Charles Brett (c. 1715 – 10 February 1799) was a Royal Navy officer and politician who sat in the House of Commons between 1768 and 1790.
Brett was probably the son of Captain Timothy Brett, RN. He was at first a naval officer, and in 1755 was in charge of Portsmouth dockyard. After inheriting property on his marriage to Elizabeth Hooker, granddaughter and heir of Sir William Hooker in 1753, he retired from the navy and eventually went into politics.
A follower of Lord Howe, Brett was Paymaster of the Navy from 1766 to 1770. He entered Parliament in 1768 as Member of Parliament for Lostwithiel. He resigned that seat in 1776, to be returned instead as the government-sponsored MP for Sandwich, a constituency with a strong naval connection. From 1777 he voted consistently with the opposition, and in 1780 lost his seat when defeated by two government-backed candidates.
After the fall of Lord North's government in 1782, Brett was appointed a Lord of the Admiralty, and returned to the Commons as the Rockingham government's candidate at Dartmouth (another constituency with strong links with the navy) at a by-election on 16 April 1782. He was a Lord of the Admiralty from April 1782 to April 1783, leaving office on the fall of Shelburne's administration, and once again under William Pitt the Younger from December 1783 until 1788. In 1784 he was returned unopposed as MP for Sandwich again. He did not stand in 1790.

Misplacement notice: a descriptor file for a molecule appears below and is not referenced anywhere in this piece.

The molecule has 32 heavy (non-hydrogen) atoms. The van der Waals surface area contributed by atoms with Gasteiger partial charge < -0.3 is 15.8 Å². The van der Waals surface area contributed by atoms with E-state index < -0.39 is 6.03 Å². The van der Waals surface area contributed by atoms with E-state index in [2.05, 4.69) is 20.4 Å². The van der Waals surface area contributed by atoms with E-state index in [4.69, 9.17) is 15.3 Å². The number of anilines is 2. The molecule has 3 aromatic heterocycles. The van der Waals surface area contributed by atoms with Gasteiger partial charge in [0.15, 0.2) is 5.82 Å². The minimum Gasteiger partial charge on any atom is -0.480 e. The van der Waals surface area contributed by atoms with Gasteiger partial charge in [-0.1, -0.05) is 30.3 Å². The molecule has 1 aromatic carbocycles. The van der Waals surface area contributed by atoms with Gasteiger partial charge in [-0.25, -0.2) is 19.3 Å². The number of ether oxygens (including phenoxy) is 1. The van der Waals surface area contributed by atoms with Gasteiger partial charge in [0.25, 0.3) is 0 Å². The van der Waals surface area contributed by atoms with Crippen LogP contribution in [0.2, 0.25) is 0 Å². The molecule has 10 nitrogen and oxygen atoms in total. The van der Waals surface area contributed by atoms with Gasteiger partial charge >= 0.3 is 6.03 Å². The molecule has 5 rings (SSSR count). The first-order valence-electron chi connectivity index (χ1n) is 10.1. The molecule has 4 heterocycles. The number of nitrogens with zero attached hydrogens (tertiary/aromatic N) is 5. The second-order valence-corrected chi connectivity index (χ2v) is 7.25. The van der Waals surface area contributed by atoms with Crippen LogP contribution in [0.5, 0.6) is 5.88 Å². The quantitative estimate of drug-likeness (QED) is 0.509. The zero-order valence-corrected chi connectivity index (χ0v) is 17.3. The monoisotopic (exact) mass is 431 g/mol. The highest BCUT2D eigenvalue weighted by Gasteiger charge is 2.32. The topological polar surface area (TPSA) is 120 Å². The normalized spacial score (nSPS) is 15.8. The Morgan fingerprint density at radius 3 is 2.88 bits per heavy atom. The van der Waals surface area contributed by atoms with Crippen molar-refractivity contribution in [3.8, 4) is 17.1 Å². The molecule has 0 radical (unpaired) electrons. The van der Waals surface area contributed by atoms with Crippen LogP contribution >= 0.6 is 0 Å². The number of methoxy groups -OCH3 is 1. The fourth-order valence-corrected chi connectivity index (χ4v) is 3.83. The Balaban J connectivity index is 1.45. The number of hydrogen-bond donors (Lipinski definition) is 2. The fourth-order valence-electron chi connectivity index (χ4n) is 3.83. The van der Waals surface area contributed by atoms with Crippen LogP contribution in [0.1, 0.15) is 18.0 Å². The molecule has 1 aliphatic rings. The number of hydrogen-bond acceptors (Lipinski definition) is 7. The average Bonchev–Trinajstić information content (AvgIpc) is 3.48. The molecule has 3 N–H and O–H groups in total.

Later life and legacy
Brett died on 10 February 1799, "far advanced in years". He and his wife Elizabeth had no children and he left his property to his nephew John, son of his brother John Brett.
- "BRETT, Charles (c.1715-99), of Greenwich, Kent". History of Parliament Online. Retrieved 1 November 2017.
- Robert Beatson, A Chronological Register of Both Houses of Parliament (London: Longman, Hurst, Res & Orme, 1807) 
- Lewis Namier & John Brooke, The History of Parliament: The House of Commons 1754-1790 (London: HMSO, 1964)